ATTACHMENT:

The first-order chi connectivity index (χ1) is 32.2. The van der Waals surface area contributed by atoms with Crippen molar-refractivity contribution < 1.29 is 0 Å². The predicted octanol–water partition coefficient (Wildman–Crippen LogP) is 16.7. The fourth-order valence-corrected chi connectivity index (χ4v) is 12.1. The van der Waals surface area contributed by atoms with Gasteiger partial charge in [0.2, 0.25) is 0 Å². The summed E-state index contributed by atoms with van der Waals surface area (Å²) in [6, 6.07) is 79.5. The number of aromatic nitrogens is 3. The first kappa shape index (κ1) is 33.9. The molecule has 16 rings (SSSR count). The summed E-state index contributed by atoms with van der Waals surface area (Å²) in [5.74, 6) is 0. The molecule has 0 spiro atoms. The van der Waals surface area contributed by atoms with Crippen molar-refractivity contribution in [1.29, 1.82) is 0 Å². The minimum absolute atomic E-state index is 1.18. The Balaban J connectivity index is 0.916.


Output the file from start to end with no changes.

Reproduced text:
The first-order chi connectivity index (χ1) is 32.2. The van der Waals surface area contributed by atoms with Crippen molar-refractivity contribution < 1.29 is 0 Å². The predicted octanol–water partition coefficient (Wildman–Crippen LogP) is 16.7. The fourth-order valence-corrected chi connectivity index (χ4v) is 12.1. The van der Waals surface area contributed by atoms with Gasteiger partial charge in [0.2, 0.25) is 0 Å². The summed E-state index contributed by atoms with van der Waals surface area (Å²) in [6, 6.07) is 79.5. The number of aromatic nitrogens is 3. The first kappa shape index (κ1) is 33.9. The molecule has 16 rings (SSSR count). The summed E-state index contributed by atoms with van der Waals surface area (Å²) in [5.74, 6) is 0. The molecule has 0 spiro atoms. The van der Waals surface area contributed by atoms with Crippen molar-refractivity contribution in [1.29, 1.82) is 0 Å². The minimum absolute atomic E-state index is 1.18. The Balaban J connectivity index is 0.916.